INDIGENOUS ENVIRONMENTAL JOURNALISM STORY GRANTS
- Applicants must self-identify as Indigenous and will be asked to provide the name of their Indigenous community in the application.
- Applicants can be from any country in the world.
- EJN will only be accepting applications in English. Applications written in a language other than English will not be considered.
- Applications are open to journalists working in any medium and other expert media practitioners with investigative reporting experience and a history of covering environmental issues. EJN encourage applications from freelance reporters and staff from all types of media organisations – international, national, local and community-based.
- Funding amount: 10 grants averaging $1,250
- Type of funding: Programmatic
- Target countries: Global
- Application languages: English
The Earth Journalism Network (EJN) is offering reporting grants to Indigenous journalists to support the production of in-depth stories that will call attention to climate justice, biodiversity, sustainable ecosystems and other issues related to the rights and well-being of Indigenous peoples and communities.
- EJN welcome any story ideas that will explore how environmental and climate change issues are linked to the rights and well-being of Indigenous peoples and communities. EJN particularly interested in stories that explore environmental solutions and resiliency, focus on resource use and traditional management practices, investigate land rights and environmental sovereignty, or highlight the impact of the Covid-19 pandemic on Indigenous land and communities.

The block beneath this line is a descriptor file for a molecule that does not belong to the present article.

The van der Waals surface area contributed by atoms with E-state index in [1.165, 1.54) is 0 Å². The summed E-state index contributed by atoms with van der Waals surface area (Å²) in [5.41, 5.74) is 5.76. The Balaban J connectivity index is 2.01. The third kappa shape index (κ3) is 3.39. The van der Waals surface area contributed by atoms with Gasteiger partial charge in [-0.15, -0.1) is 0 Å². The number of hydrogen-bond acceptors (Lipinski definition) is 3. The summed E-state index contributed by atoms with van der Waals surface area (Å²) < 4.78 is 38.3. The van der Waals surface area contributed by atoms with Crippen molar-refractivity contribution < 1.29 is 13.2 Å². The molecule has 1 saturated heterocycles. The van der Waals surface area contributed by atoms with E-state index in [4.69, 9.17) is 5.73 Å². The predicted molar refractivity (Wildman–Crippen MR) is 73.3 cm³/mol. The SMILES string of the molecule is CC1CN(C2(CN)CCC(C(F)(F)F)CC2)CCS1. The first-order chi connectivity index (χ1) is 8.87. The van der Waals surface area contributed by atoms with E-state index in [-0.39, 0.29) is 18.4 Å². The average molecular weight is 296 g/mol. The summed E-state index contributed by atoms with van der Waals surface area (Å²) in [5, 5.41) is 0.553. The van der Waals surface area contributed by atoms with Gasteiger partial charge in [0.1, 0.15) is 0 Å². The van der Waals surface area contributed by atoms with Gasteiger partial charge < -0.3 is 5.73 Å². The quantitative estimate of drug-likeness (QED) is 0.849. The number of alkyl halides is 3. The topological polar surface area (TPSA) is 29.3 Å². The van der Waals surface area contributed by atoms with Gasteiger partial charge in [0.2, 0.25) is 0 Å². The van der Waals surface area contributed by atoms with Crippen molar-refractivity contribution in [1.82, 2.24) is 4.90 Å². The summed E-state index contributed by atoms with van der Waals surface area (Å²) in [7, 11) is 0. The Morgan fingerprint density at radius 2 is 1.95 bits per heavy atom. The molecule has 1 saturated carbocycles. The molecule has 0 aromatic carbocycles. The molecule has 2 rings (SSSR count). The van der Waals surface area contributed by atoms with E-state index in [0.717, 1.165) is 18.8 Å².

- Proposals that focus on topics or stories that have not been widely covered are preferred. Issues that have already received a lot of media attention or don’t provide unique angles to environmental challenges are less likely to be selected.
- Through funding offered by the Nia Tero Foundation, EJN is providing 10 grants averaging $1,250 to Indigenous journalists looking to investigate and produce stories about environmental degradation in Indigenous communities as well as explore strategies for adaptation and resilience.
Applicants should consider the following points when devising their story proposals.
- Relevance: Does the proposal meet the criteria and objectives of the call? Why does this story matter and to whom? Are the main idea, context and overall value to the target audience clearly defined?
- Angle: If the story has been covered, does your proposal bring new insights to the topic or offer a fresh angle?
- Impact: Does the proposal have a compelling narrative or investigative element that will inform and engage, draw attention, trigger debate and urge action?
- Innovative storytelling: The use of creative approaches, multimedia and data visualisation will be considered a plus.
Find more details and the application form here.